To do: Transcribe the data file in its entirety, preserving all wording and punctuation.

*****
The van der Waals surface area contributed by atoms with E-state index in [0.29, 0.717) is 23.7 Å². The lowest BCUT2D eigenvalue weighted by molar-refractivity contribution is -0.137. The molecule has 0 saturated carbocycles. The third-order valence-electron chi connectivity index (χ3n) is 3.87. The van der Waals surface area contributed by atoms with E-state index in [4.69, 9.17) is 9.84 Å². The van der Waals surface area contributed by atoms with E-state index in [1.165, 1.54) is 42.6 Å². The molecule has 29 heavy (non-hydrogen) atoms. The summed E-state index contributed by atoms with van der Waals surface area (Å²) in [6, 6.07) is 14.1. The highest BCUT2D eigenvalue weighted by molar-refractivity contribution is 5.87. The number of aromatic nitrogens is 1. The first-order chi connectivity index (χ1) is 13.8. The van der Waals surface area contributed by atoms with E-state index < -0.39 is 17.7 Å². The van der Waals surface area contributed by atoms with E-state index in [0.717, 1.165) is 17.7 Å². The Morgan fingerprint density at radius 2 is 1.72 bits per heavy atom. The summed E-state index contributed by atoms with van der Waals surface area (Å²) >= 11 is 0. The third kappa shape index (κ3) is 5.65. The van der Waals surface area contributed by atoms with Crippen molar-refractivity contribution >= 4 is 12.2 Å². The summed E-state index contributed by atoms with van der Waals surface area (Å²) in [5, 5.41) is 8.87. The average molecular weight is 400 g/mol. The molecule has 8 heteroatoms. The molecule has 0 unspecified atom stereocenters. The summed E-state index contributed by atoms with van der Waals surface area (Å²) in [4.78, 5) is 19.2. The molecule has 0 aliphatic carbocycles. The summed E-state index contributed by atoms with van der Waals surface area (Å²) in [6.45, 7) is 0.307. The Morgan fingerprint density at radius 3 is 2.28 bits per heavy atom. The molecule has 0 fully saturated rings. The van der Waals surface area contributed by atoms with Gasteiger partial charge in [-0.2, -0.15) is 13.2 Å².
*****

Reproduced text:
The van der Waals surface area contributed by atoms with E-state index in [0.29, 0.717) is 23.7 Å². The lowest BCUT2D eigenvalue weighted by molar-refractivity contribution is -0.137. The molecule has 0 saturated carbocycles. The third-order valence-electron chi connectivity index (χ3n) is 3.87. The van der Waals surface area contributed by atoms with E-state index in [4.69, 9.17) is 9.84 Å². The van der Waals surface area contributed by atoms with E-state index in [1.165, 1.54) is 42.6 Å². The molecule has 29 heavy (non-hydrogen) atoms. The summed E-state index contributed by atoms with van der Waals surface area (Å²) in [6, 6.07) is 14.1. The highest BCUT2D eigenvalue weighted by molar-refractivity contribution is 5.87. The number of aromatic nitrogens is 1. The first-order chi connectivity index (χ1) is 13.8. The van der Waals surface area contributed by atoms with E-state index < -0.39 is 17.7 Å². The van der Waals surface area contributed by atoms with E-state index in [0.717, 1.165) is 17.7 Å². The Morgan fingerprint density at radius 2 is 1.72 bits per heavy atom. The summed E-state index contributed by atoms with van der Waals surface area (Å²) >= 11 is 0. The third kappa shape index (κ3) is 5.65. The van der Waals surface area contributed by atoms with Crippen molar-refractivity contribution >= 4 is 12.2 Å². The summed E-state index contributed by atoms with van der Waals surface area (Å²) in [5, 5.41) is 8.87. The average molecular weight is 400 g/mol. The molecule has 8 heteroatoms. The molecule has 0 unspecified atom stereocenters. The summed E-state index contributed by atoms with van der Waals surface area (Å²) in [4.78, 5) is 19.2. The molecule has 0 aliphatic carbocycles. The summed E-state index contributed by atoms with van der Waals surface area (Å²) in [6.45, 7) is 0.307. The Morgan fingerprint density at radius 3 is 2.28 bits per heavy atom. The molecule has 0 fully saturated rings. The van der Waals surface area contributed by atoms with Gasteiger partial charge in [-0.2, -0.15) is 13.2 Å².